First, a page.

Before beginning compiling, confirm the necessary environment variables. The variables for paths are colon delimited for multiple paths, and can usually be viewed with
echo by prepending a $ to the name. Consider using a file to setup the variables, such as for the executable paths and for the libraries and include files.
Note that the help from the configure script (
./configure --help) usually reveals the option for specifying the installation directory using --prefix with an absolute path, and offers the example of installing in the "home" directory of the login account using the HOME environment variable.
Or, specify an existing subdirectory for keeping esoteric libraries and exoteric commands separate from everything else, because there tends to be several subdirectories.
Before making, review the configure results for any warnings or errors, because that probably indicates something else needs installing first or needs its location declared. Reconfiguring would be necessary, likely with additional options (beginning with "--") or environment variables.
When the configuration results seem fine (and after writing notes about the build progress, as aforementioned), make and test the results.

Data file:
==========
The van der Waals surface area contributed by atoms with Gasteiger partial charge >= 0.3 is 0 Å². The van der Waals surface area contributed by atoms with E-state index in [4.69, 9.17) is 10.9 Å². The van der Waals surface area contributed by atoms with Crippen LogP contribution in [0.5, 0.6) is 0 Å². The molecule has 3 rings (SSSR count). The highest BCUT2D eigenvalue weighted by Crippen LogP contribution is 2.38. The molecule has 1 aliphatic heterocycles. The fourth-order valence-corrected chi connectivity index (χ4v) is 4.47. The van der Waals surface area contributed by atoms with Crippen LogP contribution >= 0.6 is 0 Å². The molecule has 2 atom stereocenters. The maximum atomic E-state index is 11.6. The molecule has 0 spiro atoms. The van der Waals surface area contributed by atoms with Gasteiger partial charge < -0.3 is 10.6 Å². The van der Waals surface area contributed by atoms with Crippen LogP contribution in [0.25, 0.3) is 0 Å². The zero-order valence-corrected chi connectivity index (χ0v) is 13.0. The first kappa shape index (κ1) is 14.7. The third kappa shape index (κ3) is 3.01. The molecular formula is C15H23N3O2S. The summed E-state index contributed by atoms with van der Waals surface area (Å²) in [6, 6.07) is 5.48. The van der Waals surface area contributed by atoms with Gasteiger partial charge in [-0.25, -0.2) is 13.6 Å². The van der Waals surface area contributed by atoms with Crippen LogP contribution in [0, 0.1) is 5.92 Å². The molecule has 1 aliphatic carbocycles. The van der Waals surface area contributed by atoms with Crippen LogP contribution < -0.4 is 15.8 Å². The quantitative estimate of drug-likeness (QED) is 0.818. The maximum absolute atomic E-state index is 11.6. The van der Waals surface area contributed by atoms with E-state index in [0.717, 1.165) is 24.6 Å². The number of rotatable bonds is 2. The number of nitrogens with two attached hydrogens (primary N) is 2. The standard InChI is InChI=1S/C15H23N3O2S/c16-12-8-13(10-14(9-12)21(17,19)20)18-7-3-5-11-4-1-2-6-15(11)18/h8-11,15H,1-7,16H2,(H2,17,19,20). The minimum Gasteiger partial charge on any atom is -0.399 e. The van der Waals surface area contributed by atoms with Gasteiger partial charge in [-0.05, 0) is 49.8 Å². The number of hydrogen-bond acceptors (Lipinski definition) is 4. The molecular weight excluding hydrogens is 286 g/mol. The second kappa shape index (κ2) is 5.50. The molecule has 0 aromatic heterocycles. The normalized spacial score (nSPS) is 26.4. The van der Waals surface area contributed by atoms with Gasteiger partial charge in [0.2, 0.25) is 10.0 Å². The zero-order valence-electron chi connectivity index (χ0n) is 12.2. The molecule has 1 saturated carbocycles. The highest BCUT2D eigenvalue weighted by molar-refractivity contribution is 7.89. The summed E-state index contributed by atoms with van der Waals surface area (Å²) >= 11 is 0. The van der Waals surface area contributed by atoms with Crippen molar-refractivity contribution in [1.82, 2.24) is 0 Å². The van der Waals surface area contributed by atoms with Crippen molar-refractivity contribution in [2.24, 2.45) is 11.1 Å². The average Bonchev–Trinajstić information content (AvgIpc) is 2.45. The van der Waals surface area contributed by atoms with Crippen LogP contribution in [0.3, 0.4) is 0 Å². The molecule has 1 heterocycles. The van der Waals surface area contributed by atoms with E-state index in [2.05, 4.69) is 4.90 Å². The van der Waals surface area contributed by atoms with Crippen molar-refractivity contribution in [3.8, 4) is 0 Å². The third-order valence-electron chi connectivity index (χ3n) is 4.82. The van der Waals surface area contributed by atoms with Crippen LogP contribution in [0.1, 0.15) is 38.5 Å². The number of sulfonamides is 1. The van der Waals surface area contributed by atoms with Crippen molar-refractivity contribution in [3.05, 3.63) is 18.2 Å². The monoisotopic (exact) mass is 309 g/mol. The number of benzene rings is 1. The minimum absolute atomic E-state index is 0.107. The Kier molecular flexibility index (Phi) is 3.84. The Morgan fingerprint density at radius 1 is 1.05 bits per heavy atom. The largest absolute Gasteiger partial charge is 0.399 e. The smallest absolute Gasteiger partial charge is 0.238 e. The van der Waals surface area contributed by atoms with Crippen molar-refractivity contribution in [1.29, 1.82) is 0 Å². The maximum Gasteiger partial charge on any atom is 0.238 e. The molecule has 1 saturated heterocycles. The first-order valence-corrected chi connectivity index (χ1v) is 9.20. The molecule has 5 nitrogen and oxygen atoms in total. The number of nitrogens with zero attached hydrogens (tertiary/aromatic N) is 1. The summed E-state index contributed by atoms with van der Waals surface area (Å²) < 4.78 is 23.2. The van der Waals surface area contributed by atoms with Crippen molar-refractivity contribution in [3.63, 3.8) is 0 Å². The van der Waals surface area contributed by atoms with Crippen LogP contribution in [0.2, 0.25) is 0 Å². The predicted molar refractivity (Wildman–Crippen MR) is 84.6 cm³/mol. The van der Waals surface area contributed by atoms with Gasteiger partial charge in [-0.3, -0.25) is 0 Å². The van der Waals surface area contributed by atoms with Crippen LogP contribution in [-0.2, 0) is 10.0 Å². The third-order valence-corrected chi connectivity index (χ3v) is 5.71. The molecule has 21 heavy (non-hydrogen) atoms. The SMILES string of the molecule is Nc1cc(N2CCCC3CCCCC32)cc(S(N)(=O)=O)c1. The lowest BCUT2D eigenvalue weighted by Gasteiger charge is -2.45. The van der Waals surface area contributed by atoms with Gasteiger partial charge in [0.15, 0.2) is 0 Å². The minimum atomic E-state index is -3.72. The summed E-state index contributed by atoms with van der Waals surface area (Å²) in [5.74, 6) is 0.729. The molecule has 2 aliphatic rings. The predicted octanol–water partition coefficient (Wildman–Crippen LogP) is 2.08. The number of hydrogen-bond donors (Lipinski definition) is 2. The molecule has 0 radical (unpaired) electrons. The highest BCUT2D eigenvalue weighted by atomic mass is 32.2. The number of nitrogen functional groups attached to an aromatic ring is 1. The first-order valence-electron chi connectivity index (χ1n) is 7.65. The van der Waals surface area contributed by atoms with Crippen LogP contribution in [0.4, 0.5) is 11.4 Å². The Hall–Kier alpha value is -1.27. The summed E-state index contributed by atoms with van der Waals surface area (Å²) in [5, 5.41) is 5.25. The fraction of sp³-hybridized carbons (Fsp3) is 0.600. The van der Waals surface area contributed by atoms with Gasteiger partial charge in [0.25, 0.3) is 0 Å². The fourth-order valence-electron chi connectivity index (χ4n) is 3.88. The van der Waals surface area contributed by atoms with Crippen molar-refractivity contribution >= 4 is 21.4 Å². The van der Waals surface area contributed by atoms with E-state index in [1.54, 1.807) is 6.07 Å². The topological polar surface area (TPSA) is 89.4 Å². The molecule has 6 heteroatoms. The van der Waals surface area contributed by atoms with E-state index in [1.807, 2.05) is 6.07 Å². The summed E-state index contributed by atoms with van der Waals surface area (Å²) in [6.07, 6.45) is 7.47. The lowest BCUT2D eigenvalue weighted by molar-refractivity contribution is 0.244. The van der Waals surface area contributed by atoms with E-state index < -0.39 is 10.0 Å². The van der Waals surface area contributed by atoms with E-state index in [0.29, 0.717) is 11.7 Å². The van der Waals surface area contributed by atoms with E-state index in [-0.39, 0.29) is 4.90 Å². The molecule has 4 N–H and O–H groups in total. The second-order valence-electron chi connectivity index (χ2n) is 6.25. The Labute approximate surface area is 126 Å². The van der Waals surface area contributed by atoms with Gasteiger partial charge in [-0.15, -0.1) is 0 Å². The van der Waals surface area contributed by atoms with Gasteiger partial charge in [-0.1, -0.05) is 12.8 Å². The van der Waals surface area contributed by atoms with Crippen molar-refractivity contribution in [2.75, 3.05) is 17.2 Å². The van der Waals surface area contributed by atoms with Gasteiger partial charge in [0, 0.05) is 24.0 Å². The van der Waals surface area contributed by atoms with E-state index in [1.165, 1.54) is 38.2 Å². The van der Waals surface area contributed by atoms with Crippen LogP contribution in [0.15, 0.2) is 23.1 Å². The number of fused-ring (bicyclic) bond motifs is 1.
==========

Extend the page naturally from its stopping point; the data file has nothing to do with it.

make check will likely require reconfiguring before trying again. In that case, reset the distribution with
make before reconfiguring.
Sometimes it's okay even when the check fails. When satisfied with the results of the make and checks, then install.
However, a system-wide installation into "/usr/local" is usually the default when --prefix is unspecified, equivalent to --prefix=/usr/local. But read the documentation for the distribution to be sure. In that case, the final installation command must be done with an administrator's account, f.e. with the
When installing packages some place other than system-wide, be sure to update PATH whenever an installation adds its own "bin/", CPATH when it adds "include/", and LIBRARY_PATH when it adds "lib/". Uncertain about "share/", but might try adding it to LIBRARY_PATH if it ever seems needed, because that has been seen for another circumstance. (These are GCC variables, and are used when compiling; seek more info on GCC when more info is needed.)